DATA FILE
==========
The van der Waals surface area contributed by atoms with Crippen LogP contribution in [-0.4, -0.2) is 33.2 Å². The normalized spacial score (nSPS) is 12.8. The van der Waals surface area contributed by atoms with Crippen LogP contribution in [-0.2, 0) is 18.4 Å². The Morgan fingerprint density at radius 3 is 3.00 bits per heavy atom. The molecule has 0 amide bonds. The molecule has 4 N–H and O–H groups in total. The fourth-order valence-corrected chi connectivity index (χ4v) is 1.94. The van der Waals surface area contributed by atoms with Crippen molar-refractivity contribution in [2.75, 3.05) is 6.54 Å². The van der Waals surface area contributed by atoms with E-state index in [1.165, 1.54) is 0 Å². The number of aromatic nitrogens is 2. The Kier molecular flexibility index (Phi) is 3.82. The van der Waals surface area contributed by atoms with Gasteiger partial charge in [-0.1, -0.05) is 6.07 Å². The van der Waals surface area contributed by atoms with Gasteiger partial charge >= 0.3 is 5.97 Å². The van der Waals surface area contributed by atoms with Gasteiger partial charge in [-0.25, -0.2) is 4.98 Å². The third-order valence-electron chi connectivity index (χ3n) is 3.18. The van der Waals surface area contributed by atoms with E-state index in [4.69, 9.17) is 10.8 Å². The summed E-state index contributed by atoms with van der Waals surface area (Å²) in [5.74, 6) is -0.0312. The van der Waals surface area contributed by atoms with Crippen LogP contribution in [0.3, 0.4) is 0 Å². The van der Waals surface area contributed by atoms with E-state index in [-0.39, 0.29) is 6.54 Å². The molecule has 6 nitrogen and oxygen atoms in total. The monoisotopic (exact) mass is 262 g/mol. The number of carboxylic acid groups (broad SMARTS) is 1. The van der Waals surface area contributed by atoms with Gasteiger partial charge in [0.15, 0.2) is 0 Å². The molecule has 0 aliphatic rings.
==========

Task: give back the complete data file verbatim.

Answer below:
The van der Waals surface area contributed by atoms with Crippen LogP contribution in [-0.4, -0.2) is 33.2 Å². The normalized spacial score (nSPS) is 12.8. The van der Waals surface area contributed by atoms with Crippen LogP contribution in [-0.2, 0) is 18.4 Å². The Morgan fingerprint density at radius 3 is 3.00 bits per heavy atom. The molecule has 0 amide bonds. The molecule has 4 N–H and O–H groups in total. The fourth-order valence-corrected chi connectivity index (χ4v) is 1.94. The van der Waals surface area contributed by atoms with Crippen molar-refractivity contribution in [2.75, 3.05) is 6.54 Å². The van der Waals surface area contributed by atoms with E-state index in [1.165, 1.54) is 0 Å². The number of aromatic nitrogens is 2. The Kier molecular flexibility index (Phi) is 3.82. The van der Waals surface area contributed by atoms with Gasteiger partial charge in [-0.1, -0.05) is 6.07 Å². The van der Waals surface area contributed by atoms with Gasteiger partial charge >= 0.3 is 5.97 Å². The van der Waals surface area contributed by atoms with Gasteiger partial charge in [-0.25, -0.2) is 4.98 Å². The third-order valence-electron chi connectivity index (χ3n) is 3.18. The van der Waals surface area contributed by atoms with E-state index in [4.69, 9.17) is 10.8 Å². The summed E-state index contributed by atoms with van der Waals surface area (Å²) in [5.74, 6) is -0.0312. The van der Waals surface area contributed by atoms with Crippen LogP contribution in [0.3, 0.4) is 0 Å². The van der Waals surface area contributed by atoms with E-state index in [-0.39, 0.29) is 6.54 Å². The molecule has 6 nitrogen and oxygen atoms in total. The monoisotopic (exact) mass is 262 g/mol. The number of carboxylic acid groups (broad SMARTS) is 1. The van der Waals surface area contributed by atoms with Gasteiger partial charge in [0.15, 0.2) is 0 Å². The molecule has 0 aliphatic rings.